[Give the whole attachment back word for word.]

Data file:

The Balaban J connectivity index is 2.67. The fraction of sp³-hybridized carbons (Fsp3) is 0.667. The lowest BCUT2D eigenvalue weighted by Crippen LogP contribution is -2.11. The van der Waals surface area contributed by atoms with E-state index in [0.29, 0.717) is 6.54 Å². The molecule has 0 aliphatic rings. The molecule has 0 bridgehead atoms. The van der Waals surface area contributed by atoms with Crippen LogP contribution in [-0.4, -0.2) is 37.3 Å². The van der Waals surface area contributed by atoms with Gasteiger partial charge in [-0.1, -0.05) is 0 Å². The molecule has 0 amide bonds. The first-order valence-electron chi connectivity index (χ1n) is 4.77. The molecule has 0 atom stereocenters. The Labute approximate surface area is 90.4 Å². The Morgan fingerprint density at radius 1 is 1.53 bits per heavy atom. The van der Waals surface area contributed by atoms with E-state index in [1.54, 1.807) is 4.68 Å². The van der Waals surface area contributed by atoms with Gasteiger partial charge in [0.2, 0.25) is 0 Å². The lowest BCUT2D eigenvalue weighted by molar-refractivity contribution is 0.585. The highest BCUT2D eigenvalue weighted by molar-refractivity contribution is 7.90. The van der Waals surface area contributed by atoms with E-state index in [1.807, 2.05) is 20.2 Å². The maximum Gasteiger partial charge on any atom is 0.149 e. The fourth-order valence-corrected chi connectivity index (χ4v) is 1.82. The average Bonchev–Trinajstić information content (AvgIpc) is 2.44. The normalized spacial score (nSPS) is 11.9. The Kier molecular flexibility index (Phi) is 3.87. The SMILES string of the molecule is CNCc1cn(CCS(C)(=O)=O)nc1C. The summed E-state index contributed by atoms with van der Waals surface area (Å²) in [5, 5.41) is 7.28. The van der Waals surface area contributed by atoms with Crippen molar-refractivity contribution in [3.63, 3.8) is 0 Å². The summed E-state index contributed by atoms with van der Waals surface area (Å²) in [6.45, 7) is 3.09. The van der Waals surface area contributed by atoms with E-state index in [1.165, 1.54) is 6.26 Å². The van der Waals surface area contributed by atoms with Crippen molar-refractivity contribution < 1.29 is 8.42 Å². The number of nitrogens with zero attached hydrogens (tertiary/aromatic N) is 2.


The Balaban J connectivity index is 2.67. The fraction of sp³-hybridized carbons (Fsp3) is 0.667. The lowest BCUT2D eigenvalue weighted by Crippen LogP contribution is -2.11. The van der Waals surface area contributed by atoms with E-state index in [0.29, 0.717) is 6.54 Å². The molecule has 0 aliphatic rings. The molecule has 0 bridgehead atoms. The van der Waals surface area contributed by atoms with Crippen LogP contribution in [-0.4, -0.2) is 37.3 Å². The van der Waals surface area contributed by atoms with Gasteiger partial charge in [-0.1, -0.05) is 0 Å². The molecule has 0 amide bonds. The first-order valence-electron chi connectivity index (χ1n) is 4.77. The molecule has 0 atom stereocenters. The Labute approximate surface area is 90.4 Å². The Morgan fingerprint density at radius 1 is 1.53 bits per heavy atom. The van der Waals surface area contributed by atoms with E-state index in [1.54, 1.807) is 4.68 Å². The van der Waals surface area contributed by atoms with Gasteiger partial charge in [0.2, 0.25) is 0 Å². The lowest BCUT2D eigenvalue weighted by molar-refractivity contribution is 0.585. The highest BCUT2D eigenvalue weighted by molar-refractivity contribution is 7.90. The van der Waals surface area contributed by atoms with E-state index in [1.807, 2.05) is 20.2 Å². The maximum Gasteiger partial charge on any atom is 0.149 e. The fourth-order valence-corrected chi connectivity index (χ4v) is 1.82. The average Bonchev–Trinajstić information content (AvgIpc) is 2.44. The normalized spacial score (nSPS) is 11.9. The Kier molecular flexibility index (Phi) is 3.87. The SMILES string of the molecule is CNCc1cn(CCS(C)(=O)=O)nc1C. The summed E-state index contributed by atoms with van der Waals surface area (Å²) in [5, 5.41) is 7.28. The van der Waals surface area contributed by atoms with Crippen molar-refractivity contribution in [3.63, 3.8) is 0 Å². The summed E-state index contributed by atoms with van der Waals surface area (Å²) in [6.45, 7) is 3.09. The van der Waals surface area contributed by atoms with E-state index in [1.165, 1.54) is 6.26 Å². The van der Waals surface area contributed by atoms with Crippen molar-refractivity contribution < 1.29 is 8.42 Å². The number of nitrogens with zero attached hydrogens (tertiary/aromatic N) is 2.